Alexandra B

In Borges’s story, “The Aleph,” we read of an Aleph which is a point in space that contains all other points. It is where every part of the world exists at the same time and it can never be seen. This is a hard concept to understand because it is similar to the idea of infinity. It is not possible for someone to experience every part of the world at the same time. Borges tries to prove that within our memory we can create a reality yet our language will not allow us to hold all of the information that exists in the entire world. Though in the story Borges states that he experiences the Aleph, at the end of the story he is not sure if he will retain that knowledge because our minds are forgetful permeable. This idea is a way to describe the reality that we live in, or that fact that there is no way to describe that reality.

In the short story “Borges and I,” we read of Borges the writer and Borges the man of action. The author of the story, Jorge Luis Borges, tries to convey two sides of the self. In order for one of the Borges’ to write, the other must “allow himself to live, so that Borges [, the writer,] can spin out his literature.” We then read that the Borges, man of action, knows that because he has turned everything over to Borges, the writer, through language his life story becomes distorted and magnified. The author then concludes by saying that he is not sure which Borges is writing this story. It takes both of them to write because without both sides of the self writing it would be impossible to write a logical paragraph.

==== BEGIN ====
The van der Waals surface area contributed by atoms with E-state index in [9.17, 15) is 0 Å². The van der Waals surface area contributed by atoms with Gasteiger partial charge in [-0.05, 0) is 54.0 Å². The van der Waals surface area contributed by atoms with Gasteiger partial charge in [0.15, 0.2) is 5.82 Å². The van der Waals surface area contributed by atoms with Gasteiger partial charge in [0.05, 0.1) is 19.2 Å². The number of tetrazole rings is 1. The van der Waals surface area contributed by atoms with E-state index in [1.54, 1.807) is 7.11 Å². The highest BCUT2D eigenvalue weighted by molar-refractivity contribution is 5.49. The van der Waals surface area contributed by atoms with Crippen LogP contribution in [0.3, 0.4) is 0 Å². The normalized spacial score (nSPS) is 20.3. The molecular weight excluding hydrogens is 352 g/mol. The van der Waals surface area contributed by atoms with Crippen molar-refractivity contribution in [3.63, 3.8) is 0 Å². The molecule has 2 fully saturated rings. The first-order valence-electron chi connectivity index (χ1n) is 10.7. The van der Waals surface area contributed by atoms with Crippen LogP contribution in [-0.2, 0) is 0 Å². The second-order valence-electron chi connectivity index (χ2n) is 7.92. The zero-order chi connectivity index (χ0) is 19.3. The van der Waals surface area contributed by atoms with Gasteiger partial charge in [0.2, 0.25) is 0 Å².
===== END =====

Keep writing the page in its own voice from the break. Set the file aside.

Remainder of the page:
In the short story “The Immortal,” Borges addresses the idea of being immortal and the idea that time no longer has any relevance. Immortality becomes an irrational way of life because without death and without a concept of time, life will no longer have a purpose. Borges discusses that the life of an immortal is built on the past and future whereas the life or a mortal is based on the present. With this concept Borges expresses that the life of immortals is aimless as the search for one’s self is meaningless because one’s life is eternal. Yet the life of a mortal has meaning, and the search for one’s self has a purpose.

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